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Tuesday, May 09, 2006

Beauty and the best

I started out the day reading Edward Winkelman's Artist of the Week post about Jennifer Coates and then read Bill Gusky's post Saltz on Beauty. And it started me thinking about the place of beauty in art.

Why has beauty bcome so maligned in contemporary art? I'm not talking about insipid, pretty paintings. I'm talking about true, gut wrenching, heart-melting beauty. It seems it is more acceptable to be moved by the beauty of a tree than to be moved by the beauty of a painting.

What has happened to us that we are more accepting of pain than healing? Is pain the only emotion that can be felt deeply. Have we become so blunted that only the most outrageous passions and atrocious pains can reach our sensibilities?

It takes thought to unravel the beautiful. It takes an acknowledgement of the deliberate choices that an artist makes. Surely, we as artists, shouldn't have to rely on a megaphone to get a point across.

7 comments:

the fourth samba said...

Got here via Ben, great thinkings! Totally agree. Yesterday I read an article on Beatriz Milhazes and that was all she talked about, beauty, and her push for it in painting.
There's a lot in this subject to talk about, but I remember being in school and my professor saying to me "...You know there are a lot of people dying out there..". You know, almost as if to say beauty is quasi barbaric to indulge in this world. But beauty is quite healing. The same professor would at times look out the window and sigh "...wow! look at those clouds...that's just beautiful!"

Susan Constanse said...

Yes, beauty can be healing.

And I don't think that just because you are choosing to present beautiful work that you are ignoring the ills of the world. I prefer to look for health and solutions rather than add to the impetus of anger by giving it more life.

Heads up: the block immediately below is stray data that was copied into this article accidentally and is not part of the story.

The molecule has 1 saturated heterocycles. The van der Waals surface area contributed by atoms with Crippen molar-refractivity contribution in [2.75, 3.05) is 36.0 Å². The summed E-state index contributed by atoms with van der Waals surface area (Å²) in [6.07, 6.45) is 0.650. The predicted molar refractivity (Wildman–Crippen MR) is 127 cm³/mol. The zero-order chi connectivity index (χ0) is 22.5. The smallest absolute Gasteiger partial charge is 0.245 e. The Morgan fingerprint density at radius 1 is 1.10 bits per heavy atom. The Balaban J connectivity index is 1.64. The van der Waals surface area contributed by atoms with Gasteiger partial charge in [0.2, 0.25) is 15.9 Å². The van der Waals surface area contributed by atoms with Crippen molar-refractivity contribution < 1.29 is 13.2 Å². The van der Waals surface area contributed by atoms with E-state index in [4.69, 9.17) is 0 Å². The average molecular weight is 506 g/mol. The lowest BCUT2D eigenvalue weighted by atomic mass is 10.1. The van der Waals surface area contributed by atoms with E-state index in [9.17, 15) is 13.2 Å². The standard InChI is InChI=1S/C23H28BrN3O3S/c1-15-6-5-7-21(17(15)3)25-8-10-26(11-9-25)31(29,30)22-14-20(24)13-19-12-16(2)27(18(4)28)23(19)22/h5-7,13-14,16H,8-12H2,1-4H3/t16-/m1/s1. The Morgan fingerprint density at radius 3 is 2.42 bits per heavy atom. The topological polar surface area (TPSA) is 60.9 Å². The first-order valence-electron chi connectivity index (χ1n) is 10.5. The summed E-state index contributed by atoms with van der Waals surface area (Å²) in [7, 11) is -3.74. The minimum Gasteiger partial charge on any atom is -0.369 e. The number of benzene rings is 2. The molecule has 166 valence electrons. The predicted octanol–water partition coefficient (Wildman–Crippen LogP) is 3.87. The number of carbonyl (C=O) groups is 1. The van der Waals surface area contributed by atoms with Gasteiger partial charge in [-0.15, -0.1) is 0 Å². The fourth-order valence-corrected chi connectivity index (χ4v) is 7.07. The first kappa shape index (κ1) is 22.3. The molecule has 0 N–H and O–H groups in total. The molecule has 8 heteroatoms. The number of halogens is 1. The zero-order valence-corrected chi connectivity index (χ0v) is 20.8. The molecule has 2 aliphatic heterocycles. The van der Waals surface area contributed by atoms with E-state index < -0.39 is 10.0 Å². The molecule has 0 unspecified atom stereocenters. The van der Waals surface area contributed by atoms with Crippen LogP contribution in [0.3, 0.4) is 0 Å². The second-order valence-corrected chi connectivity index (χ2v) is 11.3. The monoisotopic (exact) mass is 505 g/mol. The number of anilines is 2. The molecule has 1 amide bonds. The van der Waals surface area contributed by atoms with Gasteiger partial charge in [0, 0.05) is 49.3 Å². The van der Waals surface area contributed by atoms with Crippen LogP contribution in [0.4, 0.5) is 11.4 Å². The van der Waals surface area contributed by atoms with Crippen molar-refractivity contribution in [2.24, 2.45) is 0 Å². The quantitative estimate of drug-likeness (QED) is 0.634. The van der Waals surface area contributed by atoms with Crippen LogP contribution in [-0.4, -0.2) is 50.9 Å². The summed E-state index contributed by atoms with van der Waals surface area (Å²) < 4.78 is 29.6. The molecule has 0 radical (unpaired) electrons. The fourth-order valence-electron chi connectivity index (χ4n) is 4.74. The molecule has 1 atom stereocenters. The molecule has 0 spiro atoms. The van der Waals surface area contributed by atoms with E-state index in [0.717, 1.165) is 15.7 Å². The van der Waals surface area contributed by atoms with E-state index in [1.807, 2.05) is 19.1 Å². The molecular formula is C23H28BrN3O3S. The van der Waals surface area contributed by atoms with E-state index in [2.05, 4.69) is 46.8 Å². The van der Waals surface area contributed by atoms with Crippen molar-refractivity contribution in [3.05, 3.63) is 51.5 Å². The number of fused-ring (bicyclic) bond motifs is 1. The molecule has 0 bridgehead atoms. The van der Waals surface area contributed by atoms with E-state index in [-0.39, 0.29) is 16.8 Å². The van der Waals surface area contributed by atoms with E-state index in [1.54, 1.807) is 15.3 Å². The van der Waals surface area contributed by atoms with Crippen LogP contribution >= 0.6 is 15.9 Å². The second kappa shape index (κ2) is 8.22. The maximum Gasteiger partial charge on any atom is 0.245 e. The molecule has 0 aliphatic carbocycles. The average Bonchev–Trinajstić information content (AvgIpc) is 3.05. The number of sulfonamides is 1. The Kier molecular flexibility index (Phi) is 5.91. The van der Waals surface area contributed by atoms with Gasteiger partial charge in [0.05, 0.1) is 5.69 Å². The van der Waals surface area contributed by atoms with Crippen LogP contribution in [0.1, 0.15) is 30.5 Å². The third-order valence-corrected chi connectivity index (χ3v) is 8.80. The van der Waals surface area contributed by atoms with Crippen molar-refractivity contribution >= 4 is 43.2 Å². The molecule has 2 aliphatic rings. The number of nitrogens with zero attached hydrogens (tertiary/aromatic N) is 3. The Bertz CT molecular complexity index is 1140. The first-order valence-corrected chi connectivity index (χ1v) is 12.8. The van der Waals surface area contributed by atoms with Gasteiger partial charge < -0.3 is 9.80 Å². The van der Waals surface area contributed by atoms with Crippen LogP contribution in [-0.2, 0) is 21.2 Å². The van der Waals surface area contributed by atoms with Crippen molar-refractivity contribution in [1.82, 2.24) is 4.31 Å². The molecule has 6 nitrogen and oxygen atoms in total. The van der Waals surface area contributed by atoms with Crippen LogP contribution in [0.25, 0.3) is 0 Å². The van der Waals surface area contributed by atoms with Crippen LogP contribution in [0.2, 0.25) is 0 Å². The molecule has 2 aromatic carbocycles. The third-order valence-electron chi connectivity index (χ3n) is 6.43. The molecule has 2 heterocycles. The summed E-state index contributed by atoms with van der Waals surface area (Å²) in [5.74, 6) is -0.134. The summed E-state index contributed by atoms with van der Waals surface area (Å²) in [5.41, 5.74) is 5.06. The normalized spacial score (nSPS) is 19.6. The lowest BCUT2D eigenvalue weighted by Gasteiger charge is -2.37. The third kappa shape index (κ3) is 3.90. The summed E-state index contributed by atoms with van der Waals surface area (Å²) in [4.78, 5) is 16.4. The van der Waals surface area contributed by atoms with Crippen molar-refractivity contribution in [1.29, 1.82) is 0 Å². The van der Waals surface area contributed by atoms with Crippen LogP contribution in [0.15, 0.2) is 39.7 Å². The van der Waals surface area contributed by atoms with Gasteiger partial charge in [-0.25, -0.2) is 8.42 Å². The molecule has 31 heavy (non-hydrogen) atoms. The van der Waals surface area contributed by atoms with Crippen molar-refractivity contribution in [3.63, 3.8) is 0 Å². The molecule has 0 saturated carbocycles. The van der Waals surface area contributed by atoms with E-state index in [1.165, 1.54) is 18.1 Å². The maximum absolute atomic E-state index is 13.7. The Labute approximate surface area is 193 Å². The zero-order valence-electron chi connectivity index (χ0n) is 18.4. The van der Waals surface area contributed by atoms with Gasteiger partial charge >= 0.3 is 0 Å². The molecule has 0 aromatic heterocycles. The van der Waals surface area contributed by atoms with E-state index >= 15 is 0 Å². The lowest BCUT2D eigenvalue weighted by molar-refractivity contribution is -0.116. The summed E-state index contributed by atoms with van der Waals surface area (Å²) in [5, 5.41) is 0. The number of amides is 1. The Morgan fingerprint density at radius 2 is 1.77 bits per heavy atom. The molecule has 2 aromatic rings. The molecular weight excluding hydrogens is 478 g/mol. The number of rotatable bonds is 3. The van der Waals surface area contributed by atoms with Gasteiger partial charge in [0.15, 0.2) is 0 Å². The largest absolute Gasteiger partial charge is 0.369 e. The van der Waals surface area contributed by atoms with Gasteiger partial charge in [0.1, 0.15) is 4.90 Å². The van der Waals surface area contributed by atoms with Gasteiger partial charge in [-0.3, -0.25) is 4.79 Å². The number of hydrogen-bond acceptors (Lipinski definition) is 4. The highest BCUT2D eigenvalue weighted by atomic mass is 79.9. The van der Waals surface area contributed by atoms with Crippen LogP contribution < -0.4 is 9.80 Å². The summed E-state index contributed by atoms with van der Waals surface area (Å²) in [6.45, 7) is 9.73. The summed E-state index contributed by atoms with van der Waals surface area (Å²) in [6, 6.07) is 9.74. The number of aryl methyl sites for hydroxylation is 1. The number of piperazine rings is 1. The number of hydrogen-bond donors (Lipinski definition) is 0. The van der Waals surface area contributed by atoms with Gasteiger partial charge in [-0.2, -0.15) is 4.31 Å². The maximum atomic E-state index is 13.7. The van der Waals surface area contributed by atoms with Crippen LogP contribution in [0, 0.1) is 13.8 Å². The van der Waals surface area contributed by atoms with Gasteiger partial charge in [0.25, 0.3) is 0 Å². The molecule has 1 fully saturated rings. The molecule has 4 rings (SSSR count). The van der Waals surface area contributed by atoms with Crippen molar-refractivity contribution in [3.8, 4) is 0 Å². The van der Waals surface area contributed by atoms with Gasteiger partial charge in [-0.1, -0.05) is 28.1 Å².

the fourth samba said...

Exactly, and in a sense by choosing beauty we are dealing with the ills of the world by simply counteracting them rather than, as you said it, giving it more life.
It's complex, you know, I'm surrounded by groups of kids (my students) who constantly live in an environment of visual, verbal, physical and auditory agression via video games, songs about murder and drugs, harsh words, etc... And to some it perhaps makes them feel a bit sane that their environment is related elsewhere and not just in their world. So in that there may be a comfortability about the ills of the land. And simultaneously there's a desire for things to be beautiful in all of this, for instance, music has to sound "good", be "pleasurable", video games have to be up to par as graphics are concerned, they have to be interesting, kids are always decked out with very "inventive" and beautiful outfits... The more I find out about them the more they reflect a certain sense of ying yang, where good and evil NEED each other. It seems to be a belief system within unbeknownst to them.

Lisa Hunter said...

I think some people are suspicious of beauty because it's so often used to sell us things. Unfortunately.

There's a book you might want to read called Venus in Exile: The Rejection of Beauty in 20th Century Art. I found it a bit theoretical and hard to read, but it's definitely an interesting topic.

Susan Constanse said...

my head is a little fuzzy today, i have a cold, but...

fourth samba -
Beauty is a complex issue. And you and Lisa are both right about the commercial appeal of beauty and its insipid cousin pretty.

Lisa -
Too true! And yours was the second reading recommendation I've gotten. I need to get to a bookstore.

RBrown said...

I agree that beauty has taken second fiddle to other considerations in the 20th c, but there were exceptions - Matisse for one. Rothko's work also, I think is incredible beautiful, but in a different way, more mysterious, not so much having beauty as a subject matter like Matisse, but more like beauty being a result of Rothko's search for an inner peace.

richb said...

I agree that beauty has taken second fiddle to other considerations in the 20th c, but there were exceptions - Matisse for one. Rothko's work also, I think is incredible beautiful, but in a different way, more mysterious, not so much having beauty as a subject matter like Matisse, but more like beauty being a result of Rothko's search for an inner peace.